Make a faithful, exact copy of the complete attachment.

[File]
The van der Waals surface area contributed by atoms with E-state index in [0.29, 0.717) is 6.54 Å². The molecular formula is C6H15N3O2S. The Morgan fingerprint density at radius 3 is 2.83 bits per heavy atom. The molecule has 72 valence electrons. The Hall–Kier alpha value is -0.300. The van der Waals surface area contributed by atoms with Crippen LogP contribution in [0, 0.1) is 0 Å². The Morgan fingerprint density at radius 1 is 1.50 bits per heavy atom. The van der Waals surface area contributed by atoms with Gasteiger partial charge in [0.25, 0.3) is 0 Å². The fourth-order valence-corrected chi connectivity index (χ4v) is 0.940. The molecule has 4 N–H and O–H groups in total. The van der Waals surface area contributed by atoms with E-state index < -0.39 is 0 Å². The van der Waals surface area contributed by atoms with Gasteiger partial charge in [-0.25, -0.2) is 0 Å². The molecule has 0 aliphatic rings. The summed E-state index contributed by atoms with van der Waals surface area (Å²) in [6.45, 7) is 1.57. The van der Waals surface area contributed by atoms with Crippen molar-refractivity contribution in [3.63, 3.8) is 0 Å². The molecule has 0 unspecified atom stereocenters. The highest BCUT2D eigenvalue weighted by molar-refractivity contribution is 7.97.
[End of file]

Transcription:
The van der Waals surface area contributed by atoms with E-state index in [0.29, 0.717) is 6.54 Å². The molecular formula is C6H15N3O2S. The Morgan fingerprint density at radius 3 is 2.83 bits per heavy atom. The molecule has 72 valence electrons. The Hall–Kier alpha value is -0.300. The van der Waals surface area contributed by atoms with Crippen LogP contribution in [0, 0.1) is 0 Å². The Morgan fingerprint density at radius 1 is 1.50 bits per heavy atom. The van der Waals surface area contributed by atoms with Gasteiger partial charge in [0.25, 0.3) is 0 Å². The fourth-order valence-corrected chi connectivity index (χ4v) is 0.940. The molecule has 4 N–H and O–H groups in total. The van der Waals surface area contributed by atoms with E-state index < -0.39 is 0 Å². The van der Waals surface area contributed by atoms with Gasteiger partial charge in [-0.25, -0.2) is 0 Å². The molecule has 0 aliphatic rings. The summed E-state index contributed by atoms with van der Waals surface area (Å²) in [6.45, 7) is 1.57. The van der Waals surface area contributed by atoms with Crippen molar-refractivity contribution in [3.63, 3.8) is 0 Å². The molecule has 0 unspecified atom stereocenters. The highest BCUT2D eigenvalue weighted by molar-refractivity contribution is 7.97.